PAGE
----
1864 'Home Insurance' Civil War Map of the Washington - Richmond Area

The Approaches from Washington, to Richmond. - Main View

1864 'Home Insurance' Civil War Map of the Washington - Richmond Area


America's first great insurance company.


The Approaches from Washington, to Richmond.
  1864 (dated)     20 x 25 in (50.8 x 63.5 cm)     1 : 445000


A scarce 1864 Daniel A. Heald map of the Washington D.C. / Richmond, Virginia area during the American Civil War.  The strategically and politically critical corridor between Washington D. C. and Richmond, Virginia was one of the most hotly contested theaters of the American Civil War (1861 - 1865).  When this map was issued, in 1864, the war had already turned strongly in favor of the Union. Late 1864 and early 1865 witnessed a succession of battles as Union forces pursued Confederate armies as they retreated toward their capital, Richmond.  Battle sites are marked by crossed cavalry swords.  The main map relates to the 1862 Peninsular Campaign.  While the submap follows military operations in Eastern Tennessee, Northern Alabama, and Georgia - representing the final days of the Confederacy.
The Home Insurance Company
The Home Insurance Company (HIC) was founded in 1853 by a collective of New York merchants headed by Simeon Loomis (1767 - 1865).  At the time, merchants could not find a reliable insurer for their properties and goods.  The firm began with an initial cash infusion of $500,000 USD.  By 1863, they were one of the largest fire insurance companies in the United States.  Despite setbacks during the American Civil War, the HIC continued to increase its customer base, premiums, and capital reserve, increasing its capital reserve from $500,000 to $1,000,000 by 1863.  By 1864, they increased it again, to $2,000,000.  HIC developed a reputation for prompt payment and strategically expanded nationally while avoiding litigation through settling. Despite several large city-wide fires in Portland, Maine, Vicksburg, Mississippi, and Glens Falls, New York, the company continued to prosper.  Disaster struck in 1871, when the Great Chicago Fire consumed more than $200 million in property. The HIC was able to raise additional capital to pay the claims, but the Great Chicago Fire transformed the national fire insurance industry - prompting leaders to promote fire-proof construction, city-wide fire protection, and general risk management.  The proactive measures instituted at HIC contributed to the development of the modern insurance industry.  In February 1991, Home Insurance was purchased by TVH Acquisition Corporation, an investor group whose principal partners include Trugg-Hansa Holding AB - Sweden’s second-largest insurer - and Industrial Mutual Insurance - Finland’s second-largest insurer. The firm remains active under this umbrella company.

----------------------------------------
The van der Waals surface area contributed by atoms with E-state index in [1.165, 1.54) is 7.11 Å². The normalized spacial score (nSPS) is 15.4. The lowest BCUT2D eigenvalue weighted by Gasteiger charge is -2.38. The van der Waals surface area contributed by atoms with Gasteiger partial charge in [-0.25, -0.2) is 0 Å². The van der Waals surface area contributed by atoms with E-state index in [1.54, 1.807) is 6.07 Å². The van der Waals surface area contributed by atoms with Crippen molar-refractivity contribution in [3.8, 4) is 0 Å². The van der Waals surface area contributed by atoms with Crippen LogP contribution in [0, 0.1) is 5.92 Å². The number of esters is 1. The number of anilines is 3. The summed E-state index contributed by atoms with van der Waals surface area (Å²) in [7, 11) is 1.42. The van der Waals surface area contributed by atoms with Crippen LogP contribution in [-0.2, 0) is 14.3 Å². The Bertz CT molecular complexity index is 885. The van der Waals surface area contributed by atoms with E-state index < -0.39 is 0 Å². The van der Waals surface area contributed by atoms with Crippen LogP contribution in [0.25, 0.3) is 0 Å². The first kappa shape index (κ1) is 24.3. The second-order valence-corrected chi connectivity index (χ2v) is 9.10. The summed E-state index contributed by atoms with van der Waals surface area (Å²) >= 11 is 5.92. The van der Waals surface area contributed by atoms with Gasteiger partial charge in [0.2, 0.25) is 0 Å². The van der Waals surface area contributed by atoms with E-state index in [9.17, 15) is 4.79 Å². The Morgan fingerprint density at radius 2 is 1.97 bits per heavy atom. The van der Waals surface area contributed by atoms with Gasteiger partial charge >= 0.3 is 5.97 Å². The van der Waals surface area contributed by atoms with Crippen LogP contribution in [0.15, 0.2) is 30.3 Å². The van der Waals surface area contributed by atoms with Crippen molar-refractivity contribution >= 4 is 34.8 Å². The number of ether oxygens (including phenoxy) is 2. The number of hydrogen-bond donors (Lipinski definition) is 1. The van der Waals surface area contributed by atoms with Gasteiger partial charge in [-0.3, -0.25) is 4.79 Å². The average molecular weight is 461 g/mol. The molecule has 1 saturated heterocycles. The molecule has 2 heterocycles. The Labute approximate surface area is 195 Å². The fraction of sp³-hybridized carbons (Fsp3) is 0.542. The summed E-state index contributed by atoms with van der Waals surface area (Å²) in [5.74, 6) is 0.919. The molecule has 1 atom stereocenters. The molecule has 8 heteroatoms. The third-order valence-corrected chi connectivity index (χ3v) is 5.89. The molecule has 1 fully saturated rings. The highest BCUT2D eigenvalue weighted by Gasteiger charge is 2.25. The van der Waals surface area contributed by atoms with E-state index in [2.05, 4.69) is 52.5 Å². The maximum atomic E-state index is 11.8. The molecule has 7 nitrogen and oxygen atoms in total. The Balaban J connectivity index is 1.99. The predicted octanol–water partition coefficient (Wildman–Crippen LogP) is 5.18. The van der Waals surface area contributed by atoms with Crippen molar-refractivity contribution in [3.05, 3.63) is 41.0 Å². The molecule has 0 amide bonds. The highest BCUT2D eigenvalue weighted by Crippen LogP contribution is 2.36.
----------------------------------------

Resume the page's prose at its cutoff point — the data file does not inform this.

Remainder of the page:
Publication History and Census
This map was published in 1864 by Daniel Addison Heald to promote the Home Insurance Company. The present map is the 2nd edition, following the 1862 first edition, published to promote the company's raising of $2 million cash capital. This map is scarce.  We note several examples held institutionally, but only 2 examples on the market in the last 20 years.


Daniel Addison Heald (May 4, 1818 - December 28,1900) was an American insurance agent and adjuster active in the second half of the 19th century.  Heald was born in Chester, Vermont. He studied at the Kimball Union Academy, becoming a Vermont lawyer in 1843.  From 1846 to 1854, he worked as a cashier at the Proctorsville Bank.  He ran for the Vermont House of Representatives and was elected in 1850.  In 1854 he was elected to the Vermont Senate.  During this entire time, he was also the Vermont agent for the Home Insurance Company.  He was offered the position of general manager in 1856, which he accepted and relocated to New York.   By 1888, he became president of the, by then, extremely large and profitable insurance concern.  He was the chief organizer of the National Board of Underwriters. He died of a heart attack at just 41.  He was survived by his wife, Sarah e. Washburn, two daughters, and a son, John Oxenbridge Heald. More by this mapmaker...


Good. Verso repairs to several tears extending 2- 3 inches into the map in places. Verso centerfold reinforcement.


OCLC 52799327. Library of Congress, Civil War maps (2nd ed.), #488.